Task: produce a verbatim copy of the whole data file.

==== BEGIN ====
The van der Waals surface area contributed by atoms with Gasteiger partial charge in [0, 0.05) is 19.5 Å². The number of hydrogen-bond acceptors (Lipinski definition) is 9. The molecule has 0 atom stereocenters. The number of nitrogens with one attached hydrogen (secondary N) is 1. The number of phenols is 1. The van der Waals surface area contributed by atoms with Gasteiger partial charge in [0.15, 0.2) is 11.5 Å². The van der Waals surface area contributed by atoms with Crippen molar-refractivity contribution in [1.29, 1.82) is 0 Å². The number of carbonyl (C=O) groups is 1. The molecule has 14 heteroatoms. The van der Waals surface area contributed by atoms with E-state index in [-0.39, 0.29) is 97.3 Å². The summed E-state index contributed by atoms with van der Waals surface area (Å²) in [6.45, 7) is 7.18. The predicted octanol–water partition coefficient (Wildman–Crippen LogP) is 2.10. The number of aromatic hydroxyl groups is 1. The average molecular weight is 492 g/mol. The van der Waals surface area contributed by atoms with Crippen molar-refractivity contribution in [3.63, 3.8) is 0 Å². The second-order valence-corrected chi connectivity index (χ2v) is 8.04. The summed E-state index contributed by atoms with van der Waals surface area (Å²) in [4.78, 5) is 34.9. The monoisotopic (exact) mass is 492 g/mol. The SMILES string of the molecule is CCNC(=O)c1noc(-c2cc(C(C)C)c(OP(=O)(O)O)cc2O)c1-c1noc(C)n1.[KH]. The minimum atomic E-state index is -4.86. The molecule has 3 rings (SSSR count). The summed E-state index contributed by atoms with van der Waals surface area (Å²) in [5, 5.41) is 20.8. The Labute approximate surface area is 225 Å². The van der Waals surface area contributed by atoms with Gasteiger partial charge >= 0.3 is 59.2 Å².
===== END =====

The van der Waals surface area contributed by atoms with Gasteiger partial charge in [0, 0.05) is 19.5 Å². The number of hydrogen-bond acceptors (Lipinski definition) is 9. The molecule has 0 atom stereocenters. The number of nitrogens with one attached hydrogen (secondary N) is 1. The number of phenols is 1. The van der Waals surface area contributed by atoms with Gasteiger partial charge in [0.15, 0.2) is 11.5 Å². The van der Waals surface area contributed by atoms with Crippen molar-refractivity contribution in [1.29, 1.82) is 0 Å². The number of carbonyl (C=O) groups is 1. The molecule has 14 heteroatoms. The van der Waals surface area contributed by atoms with E-state index in [-0.39, 0.29) is 97.3 Å². The summed E-state index contributed by atoms with van der Waals surface area (Å²) in [6.45, 7) is 7.18. The predicted octanol–water partition coefficient (Wildman–Crippen LogP) is 2.10. The number of aromatic hydroxyl groups is 1. The average molecular weight is 492 g/mol. The van der Waals surface area contributed by atoms with Crippen molar-refractivity contribution in [3.63, 3.8) is 0 Å². The second-order valence-corrected chi connectivity index (χ2v) is 8.04. The summed E-state index contributed by atoms with van der Waals surface area (Å²) in [4.78, 5) is 34.9. The monoisotopic (exact) mass is 492 g/mol. The SMILES string of the molecule is CCNC(=O)c1noc(-c2cc(C(C)C)c(OP(=O)(O)O)cc2O)c1-c1noc(C)n1.[KH]. The minimum atomic E-state index is -4.86. The molecule has 3 rings (SSSR count). The summed E-state index contributed by atoms with van der Waals surface area (Å²) in [5, 5.41) is 20.8. The Labute approximate surface area is 225 Å². The van der Waals surface area contributed by atoms with Gasteiger partial charge >= 0.3 is 59.2 Å².